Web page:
Sadhana and The Five Duties

April 23, 2013 Comments Off on Sadhana and The Five Duties

When we study and practice our religion, we are not necessarily performing deep sadhana. We are simply dispatching our religious duties. These duties are concisely outlined in the pancha nitya karmas, the five minimal religious obligations of Hindus. The first duty is dharma, proper conduct, living one’s life according to the teachings of the Tirukural and atoning for misconduct. The second duty is upasana, worship, performing a personal vigil each day, preferably before dawn, including a puja, followed by the performance of japa, scriptural study, and meditation. The third duty is utsava, holy days, observing each Friday (or Monday) as a holy day, as well as the major festival days through the year. On the weekly holy day, one cleans and decorates the home altar, attends the nearby temple and observes a fast. The fourth duty of all Hindus is tirthayatra, pilgrimage. At least once each year, a pilgrimage is made to a Hindu temple away from one’s local area. Fifth is samskaras, the observance of traditional rites of passage, including namakarana, name-giving; vivaha, marriage; and antyesti, funeral rites.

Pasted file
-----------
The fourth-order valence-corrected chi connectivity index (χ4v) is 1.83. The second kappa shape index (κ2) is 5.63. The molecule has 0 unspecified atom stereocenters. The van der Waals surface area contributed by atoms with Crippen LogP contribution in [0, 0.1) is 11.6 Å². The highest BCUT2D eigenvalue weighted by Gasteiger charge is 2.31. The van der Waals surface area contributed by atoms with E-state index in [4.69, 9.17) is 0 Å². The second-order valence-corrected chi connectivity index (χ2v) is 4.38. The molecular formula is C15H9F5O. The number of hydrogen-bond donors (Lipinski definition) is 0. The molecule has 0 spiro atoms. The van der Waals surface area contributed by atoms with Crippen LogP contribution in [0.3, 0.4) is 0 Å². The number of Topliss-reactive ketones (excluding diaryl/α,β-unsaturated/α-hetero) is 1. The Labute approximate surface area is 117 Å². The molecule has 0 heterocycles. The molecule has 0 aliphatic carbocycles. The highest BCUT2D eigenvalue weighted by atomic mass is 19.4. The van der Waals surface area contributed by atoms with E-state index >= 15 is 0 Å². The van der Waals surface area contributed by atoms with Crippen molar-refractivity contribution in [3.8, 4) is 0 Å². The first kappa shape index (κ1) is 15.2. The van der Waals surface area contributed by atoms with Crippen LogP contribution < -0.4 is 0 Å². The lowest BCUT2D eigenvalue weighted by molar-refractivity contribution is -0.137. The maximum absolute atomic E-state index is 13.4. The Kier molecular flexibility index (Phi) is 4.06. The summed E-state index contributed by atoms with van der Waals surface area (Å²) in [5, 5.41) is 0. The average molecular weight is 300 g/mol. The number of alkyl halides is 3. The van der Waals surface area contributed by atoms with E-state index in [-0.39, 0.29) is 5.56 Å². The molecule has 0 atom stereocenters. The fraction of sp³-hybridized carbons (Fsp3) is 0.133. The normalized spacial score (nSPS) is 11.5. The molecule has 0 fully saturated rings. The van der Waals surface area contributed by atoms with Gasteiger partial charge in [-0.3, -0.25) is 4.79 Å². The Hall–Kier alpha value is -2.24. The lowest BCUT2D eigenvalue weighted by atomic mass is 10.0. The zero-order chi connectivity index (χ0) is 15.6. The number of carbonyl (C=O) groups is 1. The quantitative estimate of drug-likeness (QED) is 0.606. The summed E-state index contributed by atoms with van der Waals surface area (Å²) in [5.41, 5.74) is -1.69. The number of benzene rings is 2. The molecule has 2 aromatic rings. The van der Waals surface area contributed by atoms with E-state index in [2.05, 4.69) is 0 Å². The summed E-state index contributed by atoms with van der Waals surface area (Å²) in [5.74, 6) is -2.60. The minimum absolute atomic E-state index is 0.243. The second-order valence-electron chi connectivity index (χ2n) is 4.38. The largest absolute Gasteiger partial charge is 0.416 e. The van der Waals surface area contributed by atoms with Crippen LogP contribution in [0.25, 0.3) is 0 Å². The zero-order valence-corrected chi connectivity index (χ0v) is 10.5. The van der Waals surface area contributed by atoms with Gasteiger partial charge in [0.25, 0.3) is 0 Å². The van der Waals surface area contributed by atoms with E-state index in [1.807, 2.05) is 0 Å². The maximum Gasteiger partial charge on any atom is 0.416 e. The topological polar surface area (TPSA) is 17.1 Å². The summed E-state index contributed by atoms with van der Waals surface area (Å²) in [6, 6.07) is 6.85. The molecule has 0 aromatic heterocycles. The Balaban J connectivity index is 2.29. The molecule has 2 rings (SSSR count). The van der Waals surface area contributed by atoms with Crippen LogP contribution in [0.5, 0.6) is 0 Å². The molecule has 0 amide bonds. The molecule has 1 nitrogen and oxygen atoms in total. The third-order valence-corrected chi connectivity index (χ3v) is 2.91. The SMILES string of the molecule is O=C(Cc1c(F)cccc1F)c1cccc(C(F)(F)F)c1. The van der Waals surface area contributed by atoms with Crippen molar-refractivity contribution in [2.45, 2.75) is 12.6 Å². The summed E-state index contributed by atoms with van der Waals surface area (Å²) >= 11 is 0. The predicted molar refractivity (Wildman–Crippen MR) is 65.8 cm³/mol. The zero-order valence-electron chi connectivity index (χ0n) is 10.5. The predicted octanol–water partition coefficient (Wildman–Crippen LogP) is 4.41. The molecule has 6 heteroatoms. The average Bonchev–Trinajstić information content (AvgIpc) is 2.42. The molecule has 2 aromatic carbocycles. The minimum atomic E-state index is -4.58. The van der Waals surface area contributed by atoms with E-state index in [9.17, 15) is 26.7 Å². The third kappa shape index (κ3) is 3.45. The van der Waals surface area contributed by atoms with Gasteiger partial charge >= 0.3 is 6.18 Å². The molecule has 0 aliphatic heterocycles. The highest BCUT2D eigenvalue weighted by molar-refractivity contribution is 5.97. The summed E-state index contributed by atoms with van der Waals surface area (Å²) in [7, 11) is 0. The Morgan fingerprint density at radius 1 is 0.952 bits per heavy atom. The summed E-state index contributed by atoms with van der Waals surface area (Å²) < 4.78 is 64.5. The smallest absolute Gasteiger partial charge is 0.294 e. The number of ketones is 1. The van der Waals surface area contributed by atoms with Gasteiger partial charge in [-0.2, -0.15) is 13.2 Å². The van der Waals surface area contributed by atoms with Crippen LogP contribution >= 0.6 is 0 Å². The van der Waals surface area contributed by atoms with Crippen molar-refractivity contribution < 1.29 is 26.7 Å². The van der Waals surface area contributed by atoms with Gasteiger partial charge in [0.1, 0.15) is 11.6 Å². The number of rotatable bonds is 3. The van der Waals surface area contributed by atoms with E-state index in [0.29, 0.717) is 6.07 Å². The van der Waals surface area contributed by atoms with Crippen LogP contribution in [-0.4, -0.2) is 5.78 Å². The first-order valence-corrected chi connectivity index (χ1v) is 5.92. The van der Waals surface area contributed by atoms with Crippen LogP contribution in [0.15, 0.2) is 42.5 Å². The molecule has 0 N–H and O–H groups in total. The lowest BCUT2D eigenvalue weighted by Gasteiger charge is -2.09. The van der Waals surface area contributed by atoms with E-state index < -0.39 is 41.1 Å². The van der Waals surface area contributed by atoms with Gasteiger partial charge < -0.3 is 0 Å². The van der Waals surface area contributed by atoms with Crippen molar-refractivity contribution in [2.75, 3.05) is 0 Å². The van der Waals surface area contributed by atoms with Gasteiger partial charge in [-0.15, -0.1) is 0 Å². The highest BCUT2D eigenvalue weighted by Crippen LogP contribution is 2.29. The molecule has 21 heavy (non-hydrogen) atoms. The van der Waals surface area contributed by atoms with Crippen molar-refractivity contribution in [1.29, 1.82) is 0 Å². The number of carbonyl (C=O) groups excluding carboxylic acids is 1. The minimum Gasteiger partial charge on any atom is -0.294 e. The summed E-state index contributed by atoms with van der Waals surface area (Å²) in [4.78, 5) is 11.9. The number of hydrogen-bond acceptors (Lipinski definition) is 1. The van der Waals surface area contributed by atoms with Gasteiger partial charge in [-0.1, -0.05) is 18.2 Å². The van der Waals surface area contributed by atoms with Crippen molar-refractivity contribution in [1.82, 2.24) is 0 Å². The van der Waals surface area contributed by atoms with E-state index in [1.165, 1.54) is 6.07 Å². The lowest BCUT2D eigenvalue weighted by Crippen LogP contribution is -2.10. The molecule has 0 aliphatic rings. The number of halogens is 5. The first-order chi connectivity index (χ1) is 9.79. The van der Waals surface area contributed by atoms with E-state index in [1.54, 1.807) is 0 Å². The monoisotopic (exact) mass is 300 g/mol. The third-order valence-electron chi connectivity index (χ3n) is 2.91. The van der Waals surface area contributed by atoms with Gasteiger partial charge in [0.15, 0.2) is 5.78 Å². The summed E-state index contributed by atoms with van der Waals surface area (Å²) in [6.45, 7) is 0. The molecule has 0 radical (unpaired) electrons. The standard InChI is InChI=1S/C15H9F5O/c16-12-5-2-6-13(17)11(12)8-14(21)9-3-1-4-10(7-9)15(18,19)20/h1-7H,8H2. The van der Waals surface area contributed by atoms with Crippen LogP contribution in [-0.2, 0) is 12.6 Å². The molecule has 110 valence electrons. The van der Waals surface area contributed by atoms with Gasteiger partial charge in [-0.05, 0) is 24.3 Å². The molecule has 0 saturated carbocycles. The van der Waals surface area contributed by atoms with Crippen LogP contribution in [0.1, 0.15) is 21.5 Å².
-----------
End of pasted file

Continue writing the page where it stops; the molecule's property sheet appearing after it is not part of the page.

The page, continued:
Another vital aspect of Hindu duty is service. The Vedas remind us, “When a man is born, whoever he may be, there is born simultaneously a debt to the Gods, to the sages, to the ancestors and to men” (Shukla Yajur Veda, SB 1.7.2.1. ve, p. 393). Service to the community, includes helping the poor, caring for the aged, supporting religious institutions, building schools and upholding the lofty principle of ahimsa in raising one’s children. Hinduism is a general and free-flowing, relaxed religion, experienced in the temple, in the ashramas, the aadheenams, at festivals, on pilgrimage and in the home.

The performance of personal sadhana, discipline for self-transformation, is one step deeper in making religion real in one’s life. Through sadhana we learn to control the energies of the body and nerve system, and we experience that through the control of the breath the mind becomes peaceful. Sadhana is practiced in the home, in the forest, by a flowing river, under a favorite tree, in the temple, in gurukulas or wherever a pure, serene atmosphere can be found. A vrata, vow, is often taken before serious sadhana is begun. The vrata is a personal pledge between oneself, one’s guru and the angelic beings of the inner worlds to perform the disciplines regularly, conscientiously, at the same time each day.- Satguru Sivaya Subramuniyaswami, from: Living with siva

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